Irish Republican News · January 24, 2008
[Irish Republican News]

[Irish Republican News]
The pain of the past

By Mary Nelis

He told it as it was. How his brother had been shot dead by the SAS, five bullets pumped into his back. The RUC had told his brother he would be dead before Christmas and he was. No one in authority came to the home to tell his Mother what had happened. There were no enquiries or explanations. When they finally got his clothes from the RUC, they were in shreds, torn apart like his body by the force of the bullets.

There was no bitterness in the quiet voice of the man when he spoke at the Eames/Bradley consultation meeting at St. Columb’s Park House. No anger, no sneers, no words of hate or calls for revenge.

But there was no mistaking the pain in the voice of a man whose boyhood had been scarred by the image of his slain brother.

Pain was also there in the voices of other who spoke and one could sense in their word that some had come to terms with their loss while others were still locked into the past.

The objective of this latest consultation exercise is to ask the public, especially the bereaved how we collectively address the legacy of the past thirty years of conflict. It has already generated its own conflict by leaks in the media over alleged proposals for an amnesty for all protagonists and whether what happened could be termed a war.

It was evident from the meeting that political Unionism representing many of those bereaved, has not moved beyond its own anger and pain to acknowledge that all victims and survivors should be afforded equal respect and recognition. Those with a mindset concerned only with apportioning blame made no positive contribution to the meeting for they cannot see beyond the past any means to achieving a better future.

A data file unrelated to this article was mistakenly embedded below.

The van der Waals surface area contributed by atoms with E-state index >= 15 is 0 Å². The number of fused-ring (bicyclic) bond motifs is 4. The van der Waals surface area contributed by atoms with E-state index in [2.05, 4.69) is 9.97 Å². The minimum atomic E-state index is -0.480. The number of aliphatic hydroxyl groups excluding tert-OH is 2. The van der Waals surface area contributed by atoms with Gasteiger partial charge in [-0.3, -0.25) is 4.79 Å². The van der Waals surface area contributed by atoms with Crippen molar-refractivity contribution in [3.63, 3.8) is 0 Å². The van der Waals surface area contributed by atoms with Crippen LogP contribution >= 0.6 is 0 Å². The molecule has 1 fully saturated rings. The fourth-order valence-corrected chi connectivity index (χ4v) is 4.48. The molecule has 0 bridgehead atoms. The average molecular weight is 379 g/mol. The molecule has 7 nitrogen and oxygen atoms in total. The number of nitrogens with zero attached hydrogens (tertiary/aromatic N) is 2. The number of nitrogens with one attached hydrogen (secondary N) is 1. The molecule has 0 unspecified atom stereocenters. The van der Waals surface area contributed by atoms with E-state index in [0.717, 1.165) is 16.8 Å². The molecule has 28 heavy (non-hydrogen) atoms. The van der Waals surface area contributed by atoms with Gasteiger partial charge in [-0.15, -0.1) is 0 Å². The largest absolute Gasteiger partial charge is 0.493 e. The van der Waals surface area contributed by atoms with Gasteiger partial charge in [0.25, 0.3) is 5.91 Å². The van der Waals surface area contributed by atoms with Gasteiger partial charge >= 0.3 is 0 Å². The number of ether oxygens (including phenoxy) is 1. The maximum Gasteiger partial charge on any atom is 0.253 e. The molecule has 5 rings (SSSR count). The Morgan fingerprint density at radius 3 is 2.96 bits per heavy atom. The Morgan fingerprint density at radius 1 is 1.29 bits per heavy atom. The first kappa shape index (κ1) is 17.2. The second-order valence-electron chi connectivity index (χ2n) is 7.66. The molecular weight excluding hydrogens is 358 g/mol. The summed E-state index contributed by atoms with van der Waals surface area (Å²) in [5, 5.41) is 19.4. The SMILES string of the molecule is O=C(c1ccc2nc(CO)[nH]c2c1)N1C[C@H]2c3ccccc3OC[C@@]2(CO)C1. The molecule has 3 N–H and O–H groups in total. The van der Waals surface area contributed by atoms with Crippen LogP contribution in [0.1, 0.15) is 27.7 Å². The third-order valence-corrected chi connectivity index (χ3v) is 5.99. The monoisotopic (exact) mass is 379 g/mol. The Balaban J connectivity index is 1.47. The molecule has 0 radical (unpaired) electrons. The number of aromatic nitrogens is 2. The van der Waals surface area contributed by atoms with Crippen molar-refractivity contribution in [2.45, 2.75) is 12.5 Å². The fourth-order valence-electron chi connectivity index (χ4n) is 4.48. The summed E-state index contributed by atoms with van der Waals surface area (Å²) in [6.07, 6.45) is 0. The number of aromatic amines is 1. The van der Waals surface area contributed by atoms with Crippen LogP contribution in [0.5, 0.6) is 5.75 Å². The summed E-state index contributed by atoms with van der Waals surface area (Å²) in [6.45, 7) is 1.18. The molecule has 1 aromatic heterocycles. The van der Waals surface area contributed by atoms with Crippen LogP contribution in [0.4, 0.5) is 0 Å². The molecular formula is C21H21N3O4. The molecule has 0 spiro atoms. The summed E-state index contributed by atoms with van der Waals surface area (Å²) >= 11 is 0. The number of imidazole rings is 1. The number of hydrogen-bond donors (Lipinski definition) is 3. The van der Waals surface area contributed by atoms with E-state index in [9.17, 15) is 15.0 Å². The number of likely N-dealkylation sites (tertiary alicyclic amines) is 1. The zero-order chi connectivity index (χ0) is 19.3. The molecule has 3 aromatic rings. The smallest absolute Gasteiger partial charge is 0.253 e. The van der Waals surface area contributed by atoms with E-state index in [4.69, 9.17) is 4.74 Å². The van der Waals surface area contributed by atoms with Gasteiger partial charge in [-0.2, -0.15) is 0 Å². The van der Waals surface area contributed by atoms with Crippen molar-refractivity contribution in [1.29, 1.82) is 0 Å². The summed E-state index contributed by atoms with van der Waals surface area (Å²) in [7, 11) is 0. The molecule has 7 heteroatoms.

As with all such meetings, there were people there who have made a career out being victims. They turn up faithfully to state their case, which is usually about demonising and labelling those they believe are responsible for their victim hood and attacking anyone who does not share their particular viewpoint. Their pain and anguish is all the more acute for they cannot or will not move beyond it.

Nor do they take responsibility or accept that many of the victims of the conflict were created by the State. Thus they talk of the Provo’s as the only protagonists of the conflict and they want, even demand their ‘pound of flesh’. They have not come to terms with the loss of those they loved or in the wider sense with the loss of their political power and self esteem, in terms of the political changes of the past forty years, and so their focus is solely on vengeance against the perpetrators.

Those bereaved by the actions of a State appear more focused on establishing the truth. They have mourned their loss and their concern is to find out the circumstances that have left them bereaved.

The hierarchy of victim’s mindset has flourished under the many initiatives set up by the British Government.

There are suspicions especially in the Republican/Nationalists community that the common agenda of these initiatives is to divert attention away from the increasing demands for a truth recovery process that would allow all victims and survivors access to the truth on an equal basis.